In an effort to foster literacy and cultivate a reading culture in Botswana, the inaugural Gaborone Book Festival (GBF) attracted a commendable number of book enthusiasts this past weekend at Maitisong. On the opening night of the two day event, co-founder of GBF, Kenanao Phele said the festival was a platform for Batswana to gain exposure for their work as they are often underrepresented, under appreciated and underexposed in the literary world.
“But with the little we are doing as Gaborone Book Festival, we hope we can introduce our authors to a wider reading audience. This is our first book festival and we want to host it annually with the support of more funding and all the stakeholders in the book ecosystem ,” she said.
For his part the Director of Department of National Archives and Records, Peter Choto lauded the festival founders, highlighting that it was a step in the right direction as platforms for those who love books are limited in Botswana. Quoting Botswana’s first president Sir Seretse Khama, Choto reiterated the president’s famous sentiments that writing books was a way to preserve a nation’s history and cultural heritage. He expressed delight that the many panelists present at the event were African writers which showcased the beauty and diversity of stories from the continent as well as cemented their ability to present narratives and perspectives that are proudly ours.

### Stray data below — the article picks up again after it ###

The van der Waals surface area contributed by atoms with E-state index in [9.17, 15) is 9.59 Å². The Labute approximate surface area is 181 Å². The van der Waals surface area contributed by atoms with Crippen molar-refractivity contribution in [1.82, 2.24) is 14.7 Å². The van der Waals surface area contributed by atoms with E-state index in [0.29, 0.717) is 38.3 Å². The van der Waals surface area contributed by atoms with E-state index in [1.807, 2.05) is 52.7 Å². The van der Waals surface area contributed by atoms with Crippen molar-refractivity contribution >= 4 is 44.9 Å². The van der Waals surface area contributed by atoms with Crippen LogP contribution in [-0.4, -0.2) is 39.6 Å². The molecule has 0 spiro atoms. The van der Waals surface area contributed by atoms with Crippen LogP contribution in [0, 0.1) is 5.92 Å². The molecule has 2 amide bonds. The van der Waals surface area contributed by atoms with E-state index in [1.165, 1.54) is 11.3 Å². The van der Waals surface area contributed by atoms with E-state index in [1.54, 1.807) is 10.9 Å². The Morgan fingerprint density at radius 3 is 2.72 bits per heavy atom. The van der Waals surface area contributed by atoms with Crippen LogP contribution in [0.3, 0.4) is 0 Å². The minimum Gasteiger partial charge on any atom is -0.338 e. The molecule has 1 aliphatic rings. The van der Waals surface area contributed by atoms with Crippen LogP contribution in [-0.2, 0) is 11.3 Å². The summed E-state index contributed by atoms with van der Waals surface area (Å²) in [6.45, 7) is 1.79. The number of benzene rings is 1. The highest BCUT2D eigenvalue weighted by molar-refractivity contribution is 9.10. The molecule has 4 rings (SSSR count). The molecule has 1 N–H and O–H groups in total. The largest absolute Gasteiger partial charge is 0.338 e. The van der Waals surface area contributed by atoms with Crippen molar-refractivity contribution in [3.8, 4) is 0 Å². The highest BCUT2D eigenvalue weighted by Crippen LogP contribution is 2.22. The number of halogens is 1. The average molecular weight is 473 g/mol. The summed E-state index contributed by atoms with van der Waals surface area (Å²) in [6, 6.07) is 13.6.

He further said that books are used in many ways to transform people’s lives by giving hope and creating the opportunity for them to acquire new knowledge. “Across the world authors are rock stars and make a living out of writing and this is what we also wish for our Batswana and fellow African authors. Platforms like these ones provide a chance for all those in the book ecosystem to engage, interact and have fun the same way that other people do in other festivals. Batswana authors remain under marketed and unappreciated and with such platforms we hope that our authors will gain exposure,” Choto said, adding that GBF is aligned with the government’s strategy of cultivating and nurturing a knowledge based economy as they recognize the critical role the arts play in society.
Political activist and writer, Michael Dingake opened the festival with a discussion on his book titled, Better to Die on One’s Feet which recounts the journey from his incarceration on Robben Island to his eventual freedom. “It is difficult to forget painful memories but what also keeps my memory sharp is that I read. For you to become a writer, you need to read as it helps with the retention of your memory. If you want to stay alert, do a lot of reading and engage in debates and discussions. What I would like people to take from my book is that we don’t live for ourselves but for others,” Dingake said.
As opening night progressed, Margaret Daymond, author of Everyday Matters and Chairperson of Bessie Head Trust Leloba Molema reflected on the life of Bessie Head while Brigitta Zwani author of The Shrink and Nsununguli Mbo, author of The Other Four closed the night with more insight on their literary works.